Skip to main content

A Patented Winner

Craig Yencho, a renowned sweetpotato and potato researcher with North Carolina State University, has been selected as a 2023 fellow in the National Academy of Inventors. NAI fellows are honored for the societal and economic impact of their inventions. 

Yencho is the co-recipient of more than 55 U.S. and international plant patents. He has participated in the development and release of 45 sweetpotato and potato varieties. 

Yencho is a William Neal Reynolds Distinguished Professor at NC State and faculty member in the College of Agriculture and Life Sciences’ Department of Horticultural Science. He serves as program leader for the university’s sweetpotato and potato breeding and genetics programs.

For more than 20 years, Yencho has conducted research in Africa, leading multinational teams focused on improving sweetpotatoes in Sub-Saharan Africa and developing new genomic tools that African sweetpotato breeders can use on the continent.

In 2005, Yencho and colleague Ken Pecota released the Covington sweetpotato, a variety now grown in 90% of North Carolina sweetpotato fields and on 20% of U.S. sweetpotato acreage. Covington sweetpotatoes have generated over $3.5 billion in revenue for North Carolina sweetpotato growers. The crop is exported to Europe and used in a variety of products, including vodka. Yencho and Pecota received NC State’s 2021-22 Innovator of the Year award.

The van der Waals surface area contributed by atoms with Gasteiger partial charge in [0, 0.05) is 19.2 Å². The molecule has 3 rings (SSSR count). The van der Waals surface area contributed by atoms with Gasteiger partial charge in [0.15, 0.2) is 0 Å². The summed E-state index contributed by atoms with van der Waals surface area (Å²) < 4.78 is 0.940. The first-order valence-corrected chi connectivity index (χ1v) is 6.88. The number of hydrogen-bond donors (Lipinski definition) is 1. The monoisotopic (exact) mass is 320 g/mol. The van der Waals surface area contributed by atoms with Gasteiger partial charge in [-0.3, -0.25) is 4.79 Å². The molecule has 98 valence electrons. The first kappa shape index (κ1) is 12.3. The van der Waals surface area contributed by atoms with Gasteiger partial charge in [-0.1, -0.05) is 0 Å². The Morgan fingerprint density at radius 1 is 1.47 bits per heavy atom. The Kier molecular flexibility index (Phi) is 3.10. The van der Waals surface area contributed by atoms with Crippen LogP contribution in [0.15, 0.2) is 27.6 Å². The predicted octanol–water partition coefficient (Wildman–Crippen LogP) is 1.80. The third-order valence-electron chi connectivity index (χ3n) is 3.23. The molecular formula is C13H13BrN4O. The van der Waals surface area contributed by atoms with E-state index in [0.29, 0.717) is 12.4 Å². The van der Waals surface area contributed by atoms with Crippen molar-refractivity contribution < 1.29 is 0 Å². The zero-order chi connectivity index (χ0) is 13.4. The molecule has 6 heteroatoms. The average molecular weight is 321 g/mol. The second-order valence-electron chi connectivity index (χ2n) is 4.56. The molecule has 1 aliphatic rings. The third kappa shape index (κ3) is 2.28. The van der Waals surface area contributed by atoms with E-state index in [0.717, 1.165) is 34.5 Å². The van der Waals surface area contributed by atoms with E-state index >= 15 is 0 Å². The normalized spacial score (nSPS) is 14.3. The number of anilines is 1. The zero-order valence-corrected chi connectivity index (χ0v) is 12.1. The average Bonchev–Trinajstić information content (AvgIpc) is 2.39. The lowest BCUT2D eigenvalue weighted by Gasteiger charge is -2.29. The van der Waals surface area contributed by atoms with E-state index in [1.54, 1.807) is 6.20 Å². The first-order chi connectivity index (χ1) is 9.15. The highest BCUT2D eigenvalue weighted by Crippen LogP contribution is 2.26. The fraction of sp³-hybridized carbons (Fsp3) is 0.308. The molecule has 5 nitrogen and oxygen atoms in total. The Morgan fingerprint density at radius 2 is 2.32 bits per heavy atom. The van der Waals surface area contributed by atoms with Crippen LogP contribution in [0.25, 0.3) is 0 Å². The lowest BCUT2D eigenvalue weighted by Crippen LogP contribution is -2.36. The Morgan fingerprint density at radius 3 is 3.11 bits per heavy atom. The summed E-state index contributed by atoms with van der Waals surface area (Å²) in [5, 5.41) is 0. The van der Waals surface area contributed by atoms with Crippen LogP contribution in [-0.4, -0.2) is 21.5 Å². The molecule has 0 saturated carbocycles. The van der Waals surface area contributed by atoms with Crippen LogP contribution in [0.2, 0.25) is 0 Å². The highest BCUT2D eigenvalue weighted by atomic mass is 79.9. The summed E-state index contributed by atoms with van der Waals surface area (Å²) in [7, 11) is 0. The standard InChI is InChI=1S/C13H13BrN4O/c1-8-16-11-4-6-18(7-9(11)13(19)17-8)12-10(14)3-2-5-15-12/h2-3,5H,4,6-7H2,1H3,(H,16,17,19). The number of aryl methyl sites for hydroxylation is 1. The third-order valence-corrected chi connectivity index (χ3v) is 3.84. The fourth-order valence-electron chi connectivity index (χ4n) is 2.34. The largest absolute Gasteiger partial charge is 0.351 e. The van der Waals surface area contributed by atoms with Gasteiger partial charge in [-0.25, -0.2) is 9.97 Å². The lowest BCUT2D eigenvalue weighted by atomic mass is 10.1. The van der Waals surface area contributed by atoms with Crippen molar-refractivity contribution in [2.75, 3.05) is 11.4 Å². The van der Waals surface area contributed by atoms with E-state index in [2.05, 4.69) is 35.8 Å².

Craig Yencho gives a presentation at a recent field day
Craig Yencho gives a presentation at a recent field day.

Yencho will receive a medal at the National Academy of Inventors annual meeting in Raleigh on June 18, 2024, when a senior official with the U.S. Patent and Trademark Office honors the 2023 class of fellows

He joins two previous inductees from the Department of Horticultural Science: Sylvia Blankenship (2018) and Thomas Ranney (2020). Other CALS inductees include Kenneth Swartzel (2019) and Rodolphe Barrangou (2019), both from the Department of Food Bioprocessing and Nutrition Sciences.

Since its inception in 2012, the NAI fellows program has grown to include 1,898 researchers and innovators, who hold over 63,000 U.S. patents and 13,000 licensed technologies. 

This post was originally published in College of Agriculture and Life Sciences News.